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Hospice of Southern Illinois announces pharmacy residency program


Hospice of Southern Illinois is hosting the only PGY-2 (post-graduate, year two) in Pain and Palliative Care Pharmacy Residency Program housed in a hospice, in the United States.

The organization recently welcomed a full-time, on-staff, PGY-2 pharmacy resident, Dr. Brad Rea.

Patients, families and organization will directly benefit from the special program, which is one of 15 in the country and the only one fully funded by a hospice.

Rea will play a critical role in delivering quality end-of-life care to patients and families.

“I am so fortunate to be the first pharmacist employed by Hospice of Southern Illinois,” Rea said. “Passion and empathy are two words I have found to be excellent descriptors of the employees at this organization. This innovative position, in addition to Hospice of Southern Illinois’ mission, to enhance the quality of life of individuals and their loved ones touched by a terminal illness, helps to ensure patients are treated with the highest level of care. Hospice is a program that changes the lives for all parties involved and I am ecstatic to be a part of the hospice family.”

“We have collaborated with Southern Illinois University of Edwardsville’s School of Pharmacy to implement a niched program to benefit Hospice of Southern Illinois’ patients and organization; additionally, the experience, knowledge and education our Pharmacist will receive has been customized to provide a genuine learning experience and specific end-of-life care training to implement into future programs or settings,” said Dr. Ellen Middendorf, Medical Director of Hospice of Southern Illinois.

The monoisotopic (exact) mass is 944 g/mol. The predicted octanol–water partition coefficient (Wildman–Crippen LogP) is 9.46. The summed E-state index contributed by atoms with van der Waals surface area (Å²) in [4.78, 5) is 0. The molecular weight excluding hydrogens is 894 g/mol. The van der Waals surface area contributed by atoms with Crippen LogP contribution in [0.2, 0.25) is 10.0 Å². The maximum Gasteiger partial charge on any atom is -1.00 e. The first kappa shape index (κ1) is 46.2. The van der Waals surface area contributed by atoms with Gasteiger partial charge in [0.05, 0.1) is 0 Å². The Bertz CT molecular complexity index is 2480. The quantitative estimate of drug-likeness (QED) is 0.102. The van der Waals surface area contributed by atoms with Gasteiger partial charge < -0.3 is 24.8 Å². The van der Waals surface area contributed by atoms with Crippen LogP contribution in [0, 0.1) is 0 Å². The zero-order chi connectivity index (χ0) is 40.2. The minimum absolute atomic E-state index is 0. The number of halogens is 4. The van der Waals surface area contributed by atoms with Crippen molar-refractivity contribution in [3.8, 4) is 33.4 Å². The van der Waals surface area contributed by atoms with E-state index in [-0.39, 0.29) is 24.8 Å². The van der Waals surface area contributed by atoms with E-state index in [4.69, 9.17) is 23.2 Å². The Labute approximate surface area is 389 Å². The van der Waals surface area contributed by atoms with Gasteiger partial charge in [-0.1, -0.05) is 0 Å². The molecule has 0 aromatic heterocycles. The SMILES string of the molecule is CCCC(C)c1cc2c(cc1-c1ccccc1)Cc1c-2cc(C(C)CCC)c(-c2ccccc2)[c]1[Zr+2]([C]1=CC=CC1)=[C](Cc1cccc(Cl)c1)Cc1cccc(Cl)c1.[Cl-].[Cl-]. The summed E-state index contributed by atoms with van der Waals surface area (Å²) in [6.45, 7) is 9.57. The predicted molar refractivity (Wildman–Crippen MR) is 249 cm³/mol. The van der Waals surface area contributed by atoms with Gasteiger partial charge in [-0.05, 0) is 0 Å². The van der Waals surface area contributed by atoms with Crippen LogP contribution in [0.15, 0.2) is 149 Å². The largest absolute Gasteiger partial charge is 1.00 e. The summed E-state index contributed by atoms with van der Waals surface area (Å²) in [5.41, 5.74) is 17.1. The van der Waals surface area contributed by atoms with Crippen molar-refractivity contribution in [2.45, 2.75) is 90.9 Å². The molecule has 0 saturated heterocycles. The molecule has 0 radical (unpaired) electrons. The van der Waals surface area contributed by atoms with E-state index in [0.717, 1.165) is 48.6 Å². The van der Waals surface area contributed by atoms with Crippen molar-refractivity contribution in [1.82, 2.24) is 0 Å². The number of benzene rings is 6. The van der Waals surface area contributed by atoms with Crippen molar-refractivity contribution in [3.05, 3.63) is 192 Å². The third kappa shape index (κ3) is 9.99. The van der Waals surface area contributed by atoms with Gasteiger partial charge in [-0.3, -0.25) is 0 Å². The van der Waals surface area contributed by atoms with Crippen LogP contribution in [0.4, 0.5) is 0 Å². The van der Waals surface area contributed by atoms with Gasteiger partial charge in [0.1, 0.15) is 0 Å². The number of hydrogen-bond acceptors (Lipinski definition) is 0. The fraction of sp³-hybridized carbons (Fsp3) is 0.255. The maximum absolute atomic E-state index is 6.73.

The specialized support this program helps ensure safe and effective medication use, cost containment and education to our staff, patients, and families. Our pharmacist will help manage patient profiles for streamlined symptom management to reduce side effects and control medication interactions; offer expertise from the pharmacy field to improve our ability to reduce medication costs, including monitoring regulation changes and determining “related” and “unrelated” medications; and finally, the access to one-on-one education for staff, patients and families, and health-care professionals is invaluable.

Chris Herndon, associate professor at the SIUE School of Pharmacy and PGY-2 residency program director added, “This novel training program will prepare pharmacists to integrate seamlessly into the hospice interdisciplinary team and directly impact the care of those at the end of life. As medication regimens become more complex, it makes perfect sense to add the pharmacist to the hospice clinical team.”

Hospice of Southern Illinois is a not-for-profit hospice program serving 27 counties in Southern Illinois since 1981.

— From the Illinois Business Journal

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